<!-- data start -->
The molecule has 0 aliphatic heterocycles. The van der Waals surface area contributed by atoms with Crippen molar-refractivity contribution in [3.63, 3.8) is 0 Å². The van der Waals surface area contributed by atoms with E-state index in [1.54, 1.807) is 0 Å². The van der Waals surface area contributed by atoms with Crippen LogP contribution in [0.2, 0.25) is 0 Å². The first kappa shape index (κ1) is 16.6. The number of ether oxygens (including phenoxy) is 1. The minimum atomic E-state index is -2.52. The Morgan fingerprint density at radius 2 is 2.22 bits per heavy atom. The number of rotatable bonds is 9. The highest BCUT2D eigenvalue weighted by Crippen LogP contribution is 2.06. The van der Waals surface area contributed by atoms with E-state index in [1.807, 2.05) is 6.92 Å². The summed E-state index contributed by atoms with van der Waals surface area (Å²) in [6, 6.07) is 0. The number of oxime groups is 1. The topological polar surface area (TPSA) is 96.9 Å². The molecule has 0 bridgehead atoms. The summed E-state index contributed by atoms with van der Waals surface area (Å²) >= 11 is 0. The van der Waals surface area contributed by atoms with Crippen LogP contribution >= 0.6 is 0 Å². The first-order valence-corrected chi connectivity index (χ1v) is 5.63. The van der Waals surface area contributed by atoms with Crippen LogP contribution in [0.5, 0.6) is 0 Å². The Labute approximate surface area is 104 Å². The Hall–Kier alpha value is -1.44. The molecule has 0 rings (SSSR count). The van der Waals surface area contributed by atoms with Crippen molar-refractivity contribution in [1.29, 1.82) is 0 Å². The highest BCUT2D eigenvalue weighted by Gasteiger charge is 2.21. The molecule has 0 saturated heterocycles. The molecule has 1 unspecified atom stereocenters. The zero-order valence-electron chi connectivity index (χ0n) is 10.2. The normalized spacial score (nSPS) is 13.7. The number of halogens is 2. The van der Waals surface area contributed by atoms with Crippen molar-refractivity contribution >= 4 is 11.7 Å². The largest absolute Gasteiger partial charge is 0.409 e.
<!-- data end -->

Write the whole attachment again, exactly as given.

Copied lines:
The molecule has 0 aliphatic heterocycles. The van der Waals surface area contributed by atoms with Crippen molar-refractivity contribution in [3.63, 3.8) is 0 Å². The van der Waals surface area contributed by atoms with E-state index in [1.54, 1.807) is 0 Å². The van der Waals surface area contributed by atoms with Crippen LogP contribution in [0.2, 0.25) is 0 Å². The first kappa shape index (κ1) is 16.6. The number of ether oxygens (including phenoxy) is 1. The minimum atomic E-state index is -2.52. The Morgan fingerprint density at radius 2 is 2.22 bits per heavy atom. The number of rotatable bonds is 9. The highest BCUT2D eigenvalue weighted by Crippen LogP contribution is 2.06. The van der Waals surface area contributed by atoms with E-state index in [1.807, 2.05) is 6.92 Å². The summed E-state index contributed by atoms with van der Waals surface area (Å²) in [6, 6.07) is 0. The number of oxime groups is 1. The topological polar surface area (TPSA) is 96.9 Å². The molecule has 0 bridgehead atoms. The summed E-state index contributed by atoms with van der Waals surface area (Å²) >= 11 is 0. The van der Waals surface area contributed by atoms with Crippen LogP contribution >= 0.6 is 0 Å². The first-order valence-corrected chi connectivity index (χ1v) is 5.63. The van der Waals surface area contributed by atoms with Crippen LogP contribution in [0.5, 0.6) is 0 Å². The Labute approximate surface area is 104 Å². The Hall–Kier alpha value is -1.44. The molecule has 0 rings (SSSR count). The van der Waals surface area contributed by atoms with Crippen molar-refractivity contribution in [1.29, 1.82) is 0 Å². The highest BCUT2D eigenvalue weighted by Gasteiger charge is 2.21. The molecule has 0 saturated heterocycles. The molecule has 1 unspecified atom stereocenters. The zero-order valence-electron chi connectivity index (χ0n) is 10.2. The normalized spacial score (nSPS) is 13.7. The number of halogens is 2. The van der Waals surface area contributed by atoms with Crippen molar-refractivity contribution >= 4 is 11.7 Å². The largest absolute Gasteiger partial charge is 0.409 e.